Be a Leader for Your Millennial Team Members
Originally published: 02.01.18 by Bob McEwan
So much is written these days about the Millennial generation — those children born in the 80s and 90s. As a father of three of them, I have my own opinion on how they think and in what kind of workplace they thrive.
Rather than explain who or what Millennials are — there’s plenty of information out there on that subject — here’s an outline for how we, collectively, should lead and support this amazing group of future leaders.
Pew research says Millennials are team-oriented, confident, knowledgeable, achieving, feel special, sheltered, conventional, pressured and the list goes on. Most of their parents are Baby Boomers, and they number around 75 million.
In my book, “5 Fundamentals to Unleash Millennial Talent,” I share my leadership journey across three generations — as a Baby Boomer leading my organizations or supporting Gen Xers stepping into a leadership role or a Millennial finding and establishing his or her career path. I tried to help guide and provide insight for both managing and climbing the corporate ladder.
We need this generation to be the best they can be. We need to support, encourage and unleash this group.
This generation wants and expects to work in a great place, be challenged and feel like they’re making a difference. They want to use their knowledge and work in a team-oriented environment that delivers results which leads to success.
Doesn’t that sound like a wonderful place to work? Of course, it does — Millennials are demanding that our companies change both in the private and public sector.
And this is a good thing. Here are a few ideas you can use to help unleash this generation’s talent as leaders.
Culture of Trust
Integrity and compliance start at the top. Companies that have this culture will win customers, suppliers and attract great employees. Sadly, distrust is fairly common in today’s workplace — VW emissions scandal, the 2008 financial crisis, GM ignition switch and Flint City water system are a few examples.
You must build an environment of trust and transparency. Your actions speak so much louder than words. It is time we changed.
Identify and Grow Talent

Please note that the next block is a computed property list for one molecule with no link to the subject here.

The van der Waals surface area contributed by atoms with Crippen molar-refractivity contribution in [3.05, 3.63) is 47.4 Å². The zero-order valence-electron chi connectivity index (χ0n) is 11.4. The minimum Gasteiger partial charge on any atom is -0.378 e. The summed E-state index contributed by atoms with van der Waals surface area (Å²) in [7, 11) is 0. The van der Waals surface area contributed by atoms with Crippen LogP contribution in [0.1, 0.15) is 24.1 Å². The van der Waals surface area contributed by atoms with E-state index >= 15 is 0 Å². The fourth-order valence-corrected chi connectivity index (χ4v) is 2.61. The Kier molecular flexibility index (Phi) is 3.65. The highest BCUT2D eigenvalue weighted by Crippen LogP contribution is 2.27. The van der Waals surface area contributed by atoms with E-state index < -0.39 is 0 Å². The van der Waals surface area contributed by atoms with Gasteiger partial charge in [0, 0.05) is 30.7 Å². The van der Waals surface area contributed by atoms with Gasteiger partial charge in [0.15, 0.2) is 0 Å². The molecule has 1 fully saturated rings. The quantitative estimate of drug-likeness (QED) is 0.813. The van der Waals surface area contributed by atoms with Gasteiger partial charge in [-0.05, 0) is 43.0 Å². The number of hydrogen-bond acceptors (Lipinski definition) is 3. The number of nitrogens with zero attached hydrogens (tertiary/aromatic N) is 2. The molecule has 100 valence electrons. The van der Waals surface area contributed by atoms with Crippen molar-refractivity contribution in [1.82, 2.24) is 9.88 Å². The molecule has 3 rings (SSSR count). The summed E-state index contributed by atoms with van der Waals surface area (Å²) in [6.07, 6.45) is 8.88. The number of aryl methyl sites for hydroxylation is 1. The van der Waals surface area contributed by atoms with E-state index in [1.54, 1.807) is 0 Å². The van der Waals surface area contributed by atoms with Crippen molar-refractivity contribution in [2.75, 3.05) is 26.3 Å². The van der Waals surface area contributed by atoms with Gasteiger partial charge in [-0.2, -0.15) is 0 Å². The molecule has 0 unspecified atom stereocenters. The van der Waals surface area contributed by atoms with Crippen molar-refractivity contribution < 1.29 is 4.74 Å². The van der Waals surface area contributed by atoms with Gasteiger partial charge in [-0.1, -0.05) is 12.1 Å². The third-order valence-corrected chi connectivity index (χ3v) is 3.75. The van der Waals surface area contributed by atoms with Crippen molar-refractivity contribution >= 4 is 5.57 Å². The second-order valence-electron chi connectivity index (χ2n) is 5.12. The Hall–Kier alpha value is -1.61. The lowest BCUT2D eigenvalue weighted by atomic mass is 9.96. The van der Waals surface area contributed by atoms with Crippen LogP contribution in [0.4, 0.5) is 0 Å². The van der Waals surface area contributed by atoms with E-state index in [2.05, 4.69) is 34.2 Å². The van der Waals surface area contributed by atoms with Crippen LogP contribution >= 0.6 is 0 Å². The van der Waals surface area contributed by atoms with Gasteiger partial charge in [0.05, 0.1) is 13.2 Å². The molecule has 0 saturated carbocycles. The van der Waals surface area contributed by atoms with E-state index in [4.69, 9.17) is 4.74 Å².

Employees today are knowledgeable within their skill discipline. The digital tools for learning have made this possible.
Millennials want to contribute and feel like they are making a difference. Their job responsibility needs to mean something — it must have impact. Get to know your folks, give them big assignments; don’t be afraid of stretching them. Stay close and support them so they will success.
Build Your Team
Engaging your team is critical to success of the organization. Be the coach who is aware of how each person on your team is doing. Tell them they are valued, and you want to know their ideas.
Having a personal presence with your team is extremely powerful. Remember, you’re one of the members. All generations want to feel a part of success, great leaders know how to inspire and empower. It’s time for leaders to share the leading with the team.
Diversity is not just checking a box to meet some regulatory criteria. It goes way beyond race and gender; it includes diversity of thought.
I was fortunate to manage thousands of people around the world. People from different backgrounds see the world differently. They bring new innovative ideas.
As a leader you must create a workplace that promotes inclusion and diversity. Millennials are the most diverse group of any generation; thus, diversity must be part of your company’s DNA.
Listen and Share
Leaders must be transparent and create an open collaborative environment. Have regular updates and give your team as much information as possible, communicate the business objectives and metrics often using all the digital tools.
Keep your door open and make sure it is known up and down the organization. People must feel comfortable approaching you with issues. When people stop coming to you and stop telling you about issues and concerns you have lost their trust.
Bring positive energy every day. Enjoy and celebrate the small things, while having fun doing it. Recognize and reward people frequently. If you can do it publicly in these settings, it makes it even more impactful. Great leaders know how to energize an organization.
Here are a few takeaways from my book regarding engagement of people no matter what the generation, it’s important to engage with your team. Know them. Grow them. Inspire them. Involve them. And reward them.
It’s all about setting up a great workplace. This generation wants to be challenged, feel like they impact the bottom line. Constantly using their skills in a team-oriented environment. Reward, recognize and have fun. They will lead the world to new levels of success.